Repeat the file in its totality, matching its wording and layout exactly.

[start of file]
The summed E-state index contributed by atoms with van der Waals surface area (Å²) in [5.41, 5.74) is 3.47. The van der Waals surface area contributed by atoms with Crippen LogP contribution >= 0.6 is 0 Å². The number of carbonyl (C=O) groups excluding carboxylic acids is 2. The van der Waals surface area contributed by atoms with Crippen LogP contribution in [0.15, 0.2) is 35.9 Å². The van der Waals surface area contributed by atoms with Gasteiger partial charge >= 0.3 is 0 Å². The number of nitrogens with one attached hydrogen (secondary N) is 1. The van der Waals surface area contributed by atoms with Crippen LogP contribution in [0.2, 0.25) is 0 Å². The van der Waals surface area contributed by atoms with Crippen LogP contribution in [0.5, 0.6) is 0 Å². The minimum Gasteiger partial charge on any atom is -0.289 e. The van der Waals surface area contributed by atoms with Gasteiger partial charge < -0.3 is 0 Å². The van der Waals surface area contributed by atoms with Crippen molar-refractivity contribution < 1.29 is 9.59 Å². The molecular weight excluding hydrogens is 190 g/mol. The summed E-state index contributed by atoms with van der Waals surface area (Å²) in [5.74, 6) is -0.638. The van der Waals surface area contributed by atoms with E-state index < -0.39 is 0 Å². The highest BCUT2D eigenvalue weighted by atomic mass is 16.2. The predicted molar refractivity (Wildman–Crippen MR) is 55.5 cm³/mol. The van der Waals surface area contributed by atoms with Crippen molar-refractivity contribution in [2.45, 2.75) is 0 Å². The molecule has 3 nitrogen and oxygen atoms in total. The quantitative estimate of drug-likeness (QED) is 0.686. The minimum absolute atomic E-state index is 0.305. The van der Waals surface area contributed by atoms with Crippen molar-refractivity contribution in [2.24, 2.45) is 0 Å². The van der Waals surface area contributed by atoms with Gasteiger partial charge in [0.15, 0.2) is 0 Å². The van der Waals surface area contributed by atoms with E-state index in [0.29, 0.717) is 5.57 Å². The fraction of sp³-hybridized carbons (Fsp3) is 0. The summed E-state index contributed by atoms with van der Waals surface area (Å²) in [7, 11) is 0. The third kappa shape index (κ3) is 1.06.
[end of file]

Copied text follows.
The summed E-state index contributed by atoms with van der Waals surface area (Å²) in [5.41, 5.74) is 3.47. The van der Waals surface area contributed by atoms with Crippen LogP contribution >= 0.6 is 0 Å². The number of carbonyl (C=O) groups excluding carboxylic acids is 2. The van der Waals surface area contributed by atoms with Crippen LogP contribution in [0.15, 0.2) is 35.9 Å². The van der Waals surface area contributed by atoms with Gasteiger partial charge >= 0.3 is 0 Å². The number of nitrogens with one attached hydrogen (secondary N) is 1. The van der Waals surface area contributed by atoms with Crippen LogP contribution in [0.2, 0.25) is 0 Å². The van der Waals surface area contributed by atoms with Crippen LogP contribution in [0.5, 0.6) is 0 Å². The minimum Gasteiger partial charge on any atom is -0.289 e. The van der Waals surface area contributed by atoms with Gasteiger partial charge < -0.3 is 0 Å². The van der Waals surface area contributed by atoms with Crippen molar-refractivity contribution < 1.29 is 9.59 Å². The molecular weight excluding hydrogens is 190 g/mol. The summed E-state index contributed by atoms with van der Waals surface area (Å²) in [5.74, 6) is -0.638. The van der Waals surface area contributed by atoms with E-state index < -0.39 is 0 Å². The highest BCUT2D eigenvalue weighted by atomic mass is 16.2. The predicted molar refractivity (Wildman–Crippen MR) is 55.5 cm³/mol. The van der Waals surface area contributed by atoms with Crippen molar-refractivity contribution in [2.45, 2.75) is 0 Å². The molecule has 3 nitrogen and oxygen atoms in total. The quantitative estimate of drug-likeness (QED) is 0.686. The minimum absolute atomic E-state index is 0.305. The van der Waals surface area contributed by atoms with Crippen molar-refractivity contribution in [2.24, 2.45) is 0 Å². The van der Waals surface area contributed by atoms with Gasteiger partial charge in [0.15, 0.2) is 0 Å². The van der Waals surface area contributed by atoms with E-state index in [0.29, 0.717) is 5.57 Å². The fraction of sp³-hybridized carbons (Fsp3) is 0. The summed E-state index contributed by atoms with van der Waals surface area (Å²) in [7, 11) is 0. The third kappa shape index (κ3) is 1.06.